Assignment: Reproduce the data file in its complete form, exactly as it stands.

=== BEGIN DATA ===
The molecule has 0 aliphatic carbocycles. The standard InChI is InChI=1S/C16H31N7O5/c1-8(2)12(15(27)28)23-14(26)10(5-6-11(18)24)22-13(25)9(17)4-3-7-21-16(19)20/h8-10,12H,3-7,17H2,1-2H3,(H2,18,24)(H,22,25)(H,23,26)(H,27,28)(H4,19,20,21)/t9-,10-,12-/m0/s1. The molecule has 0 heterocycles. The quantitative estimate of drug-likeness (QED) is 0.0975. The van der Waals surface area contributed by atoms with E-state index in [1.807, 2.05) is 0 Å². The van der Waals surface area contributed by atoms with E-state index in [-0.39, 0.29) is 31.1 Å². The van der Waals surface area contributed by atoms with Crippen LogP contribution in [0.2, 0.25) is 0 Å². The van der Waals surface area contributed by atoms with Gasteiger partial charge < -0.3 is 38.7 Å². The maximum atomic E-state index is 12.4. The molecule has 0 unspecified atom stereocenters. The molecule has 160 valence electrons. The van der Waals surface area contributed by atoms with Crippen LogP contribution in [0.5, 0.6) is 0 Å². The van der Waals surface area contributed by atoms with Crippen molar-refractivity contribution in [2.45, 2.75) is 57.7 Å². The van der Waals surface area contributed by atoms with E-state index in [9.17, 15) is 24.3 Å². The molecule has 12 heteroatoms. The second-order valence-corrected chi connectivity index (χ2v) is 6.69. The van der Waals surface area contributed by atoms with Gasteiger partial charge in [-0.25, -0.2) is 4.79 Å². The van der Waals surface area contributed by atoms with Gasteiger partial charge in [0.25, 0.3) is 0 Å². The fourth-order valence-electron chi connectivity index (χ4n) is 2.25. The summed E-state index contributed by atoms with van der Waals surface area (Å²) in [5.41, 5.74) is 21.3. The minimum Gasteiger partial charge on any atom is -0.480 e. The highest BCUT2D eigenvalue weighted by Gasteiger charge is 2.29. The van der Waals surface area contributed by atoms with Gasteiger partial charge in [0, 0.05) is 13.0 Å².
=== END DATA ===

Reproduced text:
The molecule has 0 aliphatic carbocycles. The standard InChI is InChI=1S/C16H31N7O5/c1-8(2)12(15(27)28)23-14(26)10(5-6-11(18)24)22-13(25)9(17)4-3-7-21-16(19)20/h8-10,12H,3-7,17H2,1-2H3,(H2,18,24)(H,22,25)(H,23,26)(H,27,28)(H4,19,20,21)/t9-,10-,12-/m0/s1. The molecule has 0 heterocycles. The quantitative estimate of drug-likeness (QED) is 0.0975. The van der Waals surface area contributed by atoms with E-state index in [1.807, 2.05) is 0 Å². The van der Waals surface area contributed by atoms with E-state index in [-0.39, 0.29) is 31.1 Å². The van der Waals surface area contributed by atoms with Crippen LogP contribution in [0.2, 0.25) is 0 Å². The van der Waals surface area contributed by atoms with Gasteiger partial charge < -0.3 is 38.7 Å². The maximum atomic E-state index is 12.4. The molecule has 0 unspecified atom stereocenters. The molecule has 160 valence electrons. The van der Waals surface area contributed by atoms with Crippen LogP contribution in [0.5, 0.6) is 0 Å². The van der Waals surface area contributed by atoms with Crippen molar-refractivity contribution in [2.45, 2.75) is 57.7 Å². The van der Waals surface area contributed by atoms with E-state index in [9.17, 15) is 24.3 Å². The molecule has 12 heteroatoms. The second-order valence-corrected chi connectivity index (χ2v) is 6.69. The van der Waals surface area contributed by atoms with Gasteiger partial charge in [-0.25, -0.2) is 4.79 Å². The van der Waals surface area contributed by atoms with Gasteiger partial charge in [0.25, 0.3) is 0 Å². The fourth-order valence-electron chi connectivity index (χ4n) is 2.25. The summed E-state index contributed by atoms with van der Waals surface area (Å²) in [5.41, 5.74) is 21.3. The minimum Gasteiger partial charge on any atom is -0.480 e. The highest BCUT2D eigenvalue weighted by Gasteiger charge is 2.29. The van der Waals surface area contributed by atoms with Gasteiger partial charge in [0, 0.05) is 13.0 Å².